Association Health Plans: What’s Next?
June marked the implementation of a regulation focusing on Association Health Plans (AHPs) and the benefits they may offer small businesses and self-employed individuals within the same industry or profession. Click here for a breakdown of this final ruling by our legal team at Steptoe & Johnson.
The Council Perspective: AHP expansion rests on the idea that these groups will come together to buy more affordable health insurance as an alternative to the ACA. However, AHPs have historically been riddled with scandal, resulting in the creation of state-specific regulations aimed at avoiding insolvency, higher premiums and fewer plan choices.
Notably, the U.S. Department of Labor regulation does not alter any state authority to regulate multiemployer welfare arrangements (MEWAs), of which AHPs are one type. Consequently, whether AHPs gain any traction will likely be up to the states and how they choose to regulate the plans (12 states have already filed lawsuits aimed at striking down the new regulation). In addition, professional and trade associations, small businesses and other groups will have to wait to determine if insurance carriers choose to offer AHP plans at all. Thus, brokers looking to offer AHPs are operationalizing strategies in an uncertain environment.
The Single-Payer Movement: Where Are We Now?
When Bernie Sanders (I-VT) introduced “Medicare for All,” two starkly different voices emerged on the issue.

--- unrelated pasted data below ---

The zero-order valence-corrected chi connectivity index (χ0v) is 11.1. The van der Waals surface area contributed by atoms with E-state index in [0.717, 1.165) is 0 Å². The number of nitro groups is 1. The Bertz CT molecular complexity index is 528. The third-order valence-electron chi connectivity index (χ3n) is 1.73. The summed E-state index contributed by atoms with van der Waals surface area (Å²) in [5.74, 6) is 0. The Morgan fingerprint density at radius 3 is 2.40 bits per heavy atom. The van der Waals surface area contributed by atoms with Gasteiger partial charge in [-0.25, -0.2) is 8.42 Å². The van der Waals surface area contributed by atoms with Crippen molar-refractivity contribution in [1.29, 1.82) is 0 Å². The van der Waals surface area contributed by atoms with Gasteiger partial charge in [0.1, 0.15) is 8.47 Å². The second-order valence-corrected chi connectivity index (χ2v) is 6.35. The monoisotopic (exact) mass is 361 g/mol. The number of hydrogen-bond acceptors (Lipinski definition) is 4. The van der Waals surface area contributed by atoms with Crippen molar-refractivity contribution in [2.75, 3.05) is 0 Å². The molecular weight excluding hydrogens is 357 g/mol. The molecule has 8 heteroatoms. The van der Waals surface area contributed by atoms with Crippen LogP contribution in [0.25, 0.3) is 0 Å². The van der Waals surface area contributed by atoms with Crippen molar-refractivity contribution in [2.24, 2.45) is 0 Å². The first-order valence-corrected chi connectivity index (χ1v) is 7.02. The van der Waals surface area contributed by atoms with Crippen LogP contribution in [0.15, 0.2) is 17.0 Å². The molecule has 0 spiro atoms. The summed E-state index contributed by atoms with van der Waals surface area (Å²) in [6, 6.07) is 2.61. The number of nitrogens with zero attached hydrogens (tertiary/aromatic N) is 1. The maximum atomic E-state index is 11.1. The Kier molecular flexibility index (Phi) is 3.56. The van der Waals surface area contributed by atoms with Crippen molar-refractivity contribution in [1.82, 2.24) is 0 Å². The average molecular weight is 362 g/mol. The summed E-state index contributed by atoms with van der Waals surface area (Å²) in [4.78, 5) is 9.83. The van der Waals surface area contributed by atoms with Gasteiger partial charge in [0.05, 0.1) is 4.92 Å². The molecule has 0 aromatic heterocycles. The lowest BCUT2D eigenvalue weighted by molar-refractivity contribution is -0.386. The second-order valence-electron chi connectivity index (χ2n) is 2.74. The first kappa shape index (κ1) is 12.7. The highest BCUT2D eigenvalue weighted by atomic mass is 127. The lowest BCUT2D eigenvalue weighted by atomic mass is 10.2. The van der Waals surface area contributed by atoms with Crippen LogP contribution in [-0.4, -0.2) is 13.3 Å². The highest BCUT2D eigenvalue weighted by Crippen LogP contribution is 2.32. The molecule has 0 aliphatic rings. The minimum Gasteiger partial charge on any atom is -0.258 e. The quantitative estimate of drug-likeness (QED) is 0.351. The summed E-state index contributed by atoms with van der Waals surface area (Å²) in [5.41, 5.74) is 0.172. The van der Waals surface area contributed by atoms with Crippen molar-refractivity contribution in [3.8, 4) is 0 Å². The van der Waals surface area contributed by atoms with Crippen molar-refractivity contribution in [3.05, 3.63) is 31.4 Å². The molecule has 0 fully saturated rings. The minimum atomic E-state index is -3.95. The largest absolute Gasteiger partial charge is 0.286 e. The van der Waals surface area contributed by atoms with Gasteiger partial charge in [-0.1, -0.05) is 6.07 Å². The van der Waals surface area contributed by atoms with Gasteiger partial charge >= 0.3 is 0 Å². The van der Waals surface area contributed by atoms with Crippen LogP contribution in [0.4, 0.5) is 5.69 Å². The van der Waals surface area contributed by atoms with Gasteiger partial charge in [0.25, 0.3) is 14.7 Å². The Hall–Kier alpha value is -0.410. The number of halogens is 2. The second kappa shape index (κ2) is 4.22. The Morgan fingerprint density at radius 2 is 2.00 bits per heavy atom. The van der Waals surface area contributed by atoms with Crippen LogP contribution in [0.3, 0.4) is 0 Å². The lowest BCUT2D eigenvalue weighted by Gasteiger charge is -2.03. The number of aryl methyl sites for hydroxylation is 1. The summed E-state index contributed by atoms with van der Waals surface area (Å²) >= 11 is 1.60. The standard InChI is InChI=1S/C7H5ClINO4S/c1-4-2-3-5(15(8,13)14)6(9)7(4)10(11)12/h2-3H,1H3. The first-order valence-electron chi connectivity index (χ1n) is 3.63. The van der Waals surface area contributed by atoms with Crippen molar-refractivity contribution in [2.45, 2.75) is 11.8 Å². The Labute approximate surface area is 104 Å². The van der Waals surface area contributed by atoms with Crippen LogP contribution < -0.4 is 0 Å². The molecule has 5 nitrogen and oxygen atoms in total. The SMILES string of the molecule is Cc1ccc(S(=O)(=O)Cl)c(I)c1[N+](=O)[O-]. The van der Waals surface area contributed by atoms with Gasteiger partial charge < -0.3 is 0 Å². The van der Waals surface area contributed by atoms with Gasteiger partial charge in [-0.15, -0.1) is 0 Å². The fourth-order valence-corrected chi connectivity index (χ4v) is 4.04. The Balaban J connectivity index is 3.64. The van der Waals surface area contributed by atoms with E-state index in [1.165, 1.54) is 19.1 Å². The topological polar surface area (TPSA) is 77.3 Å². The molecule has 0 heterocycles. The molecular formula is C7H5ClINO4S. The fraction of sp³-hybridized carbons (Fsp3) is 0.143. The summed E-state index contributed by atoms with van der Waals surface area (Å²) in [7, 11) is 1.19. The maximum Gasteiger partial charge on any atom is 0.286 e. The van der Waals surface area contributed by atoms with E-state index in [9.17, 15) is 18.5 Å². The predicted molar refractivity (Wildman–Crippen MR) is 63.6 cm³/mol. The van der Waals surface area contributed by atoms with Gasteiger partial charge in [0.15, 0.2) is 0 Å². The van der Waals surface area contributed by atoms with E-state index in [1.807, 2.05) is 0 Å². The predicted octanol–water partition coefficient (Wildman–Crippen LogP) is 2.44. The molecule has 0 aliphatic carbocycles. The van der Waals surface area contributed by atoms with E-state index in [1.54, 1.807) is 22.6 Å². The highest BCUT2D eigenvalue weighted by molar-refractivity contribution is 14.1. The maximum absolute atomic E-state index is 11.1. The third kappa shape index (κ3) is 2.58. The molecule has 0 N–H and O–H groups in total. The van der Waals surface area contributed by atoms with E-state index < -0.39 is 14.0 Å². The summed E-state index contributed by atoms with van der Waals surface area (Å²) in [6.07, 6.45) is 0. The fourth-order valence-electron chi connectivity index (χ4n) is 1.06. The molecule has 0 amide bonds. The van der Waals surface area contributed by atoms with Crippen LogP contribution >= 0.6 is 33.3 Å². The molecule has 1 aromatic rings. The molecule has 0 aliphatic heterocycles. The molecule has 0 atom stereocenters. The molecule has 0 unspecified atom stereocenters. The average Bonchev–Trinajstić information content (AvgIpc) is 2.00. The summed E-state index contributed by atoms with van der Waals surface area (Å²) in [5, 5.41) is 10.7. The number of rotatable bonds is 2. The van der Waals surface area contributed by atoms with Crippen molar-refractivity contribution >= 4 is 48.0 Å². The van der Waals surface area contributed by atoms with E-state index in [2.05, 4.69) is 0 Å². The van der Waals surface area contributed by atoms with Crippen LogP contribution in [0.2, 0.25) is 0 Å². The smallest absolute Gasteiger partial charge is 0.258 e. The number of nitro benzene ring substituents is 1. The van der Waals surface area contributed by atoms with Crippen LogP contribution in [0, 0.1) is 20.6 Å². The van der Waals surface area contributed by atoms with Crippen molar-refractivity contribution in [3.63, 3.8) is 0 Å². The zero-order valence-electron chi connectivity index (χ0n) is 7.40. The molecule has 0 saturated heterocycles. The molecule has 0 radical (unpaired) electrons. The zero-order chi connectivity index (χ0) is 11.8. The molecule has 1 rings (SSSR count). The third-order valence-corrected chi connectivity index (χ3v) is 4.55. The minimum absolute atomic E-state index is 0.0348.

The Council Perspective: One voice has questioned how Medicare for All will be funded, and noted that the proposed system would actually restrict options, limit access, stifle inflation and increase costs. The other has argued that a one-size-fits-all, government-controlled health care system would solve issues like rising healthcare costs and access to appropriate, timely care. However, both sides agree that too many families struggle with rising premiums, too many individuals struggle to get the care they need when they need it, and too many treatments are often out of reach.
This year, healthcare ranked as the number one issue candidates are highlighting in their campaigns. While Medicare for All may seem like a partisan debate, most moderate Democratic candidates are attempting to rally support by advocating for the improvement of the ACA, emphasizing that the most effective solution would be to fix the current healthcare system to avoid interrupting coverage for millions of Americans. So far, this tactic has worked for Democrats in Texas, Indiana and Maryland. Although more than half of Americans support some type of national health plan, according to Kaiser, there is less agreement on what a ‘government-funded healthcare system’ looks like, which has eroded support among Americans.
Click here for our federal and state single-payer legislation trackers, and other related materials.
The Future of Health Care: Where Does the Bipartisan Path Lead?
Bipartisan Policy Center
Short-Term Health Plans, Long-Term Issues